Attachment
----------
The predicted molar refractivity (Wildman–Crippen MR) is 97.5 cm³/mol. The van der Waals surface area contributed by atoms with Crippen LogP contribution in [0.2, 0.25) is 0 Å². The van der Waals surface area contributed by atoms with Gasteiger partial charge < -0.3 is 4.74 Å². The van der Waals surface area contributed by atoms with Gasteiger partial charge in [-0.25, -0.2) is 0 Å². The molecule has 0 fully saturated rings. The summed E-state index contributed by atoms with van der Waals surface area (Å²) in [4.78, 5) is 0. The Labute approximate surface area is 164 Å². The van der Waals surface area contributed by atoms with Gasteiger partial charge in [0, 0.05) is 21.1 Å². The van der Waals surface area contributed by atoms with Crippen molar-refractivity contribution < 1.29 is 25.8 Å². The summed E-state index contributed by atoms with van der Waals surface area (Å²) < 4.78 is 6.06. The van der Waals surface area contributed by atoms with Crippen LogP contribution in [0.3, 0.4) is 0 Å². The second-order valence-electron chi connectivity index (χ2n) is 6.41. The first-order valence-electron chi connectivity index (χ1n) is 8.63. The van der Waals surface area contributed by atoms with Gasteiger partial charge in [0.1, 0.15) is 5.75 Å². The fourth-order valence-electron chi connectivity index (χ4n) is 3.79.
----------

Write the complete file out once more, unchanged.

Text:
The predicted molar refractivity (Wildman–Crippen MR) is 97.5 cm³/mol. The van der Waals surface area contributed by atoms with Crippen LogP contribution in [0.2, 0.25) is 0 Å². The van der Waals surface area contributed by atoms with Gasteiger partial charge < -0.3 is 4.74 Å². The van der Waals surface area contributed by atoms with Gasteiger partial charge in [-0.25, -0.2) is 0 Å². The molecule has 0 fully saturated rings. The summed E-state index contributed by atoms with van der Waals surface area (Å²) in [4.78, 5) is 0. The Labute approximate surface area is 164 Å². The van der Waals surface area contributed by atoms with Gasteiger partial charge in [0, 0.05) is 21.1 Å². The van der Waals surface area contributed by atoms with Crippen molar-refractivity contribution < 1.29 is 25.8 Å². The summed E-state index contributed by atoms with van der Waals surface area (Å²) < 4.78 is 6.06. The van der Waals surface area contributed by atoms with Crippen LogP contribution in [0.3, 0.4) is 0 Å². The second-order valence-electron chi connectivity index (χ2n) is 6.41. The first-order valence-electron chi connectivity index (χ1n) is 8.63. The van der Waals surface area contributed by atoms with Gasteiger partial charge in [0.1, 0.15) is 5.75 Å². The fourth-order valence-electron chi connectivity index (χ4n) is 3.79.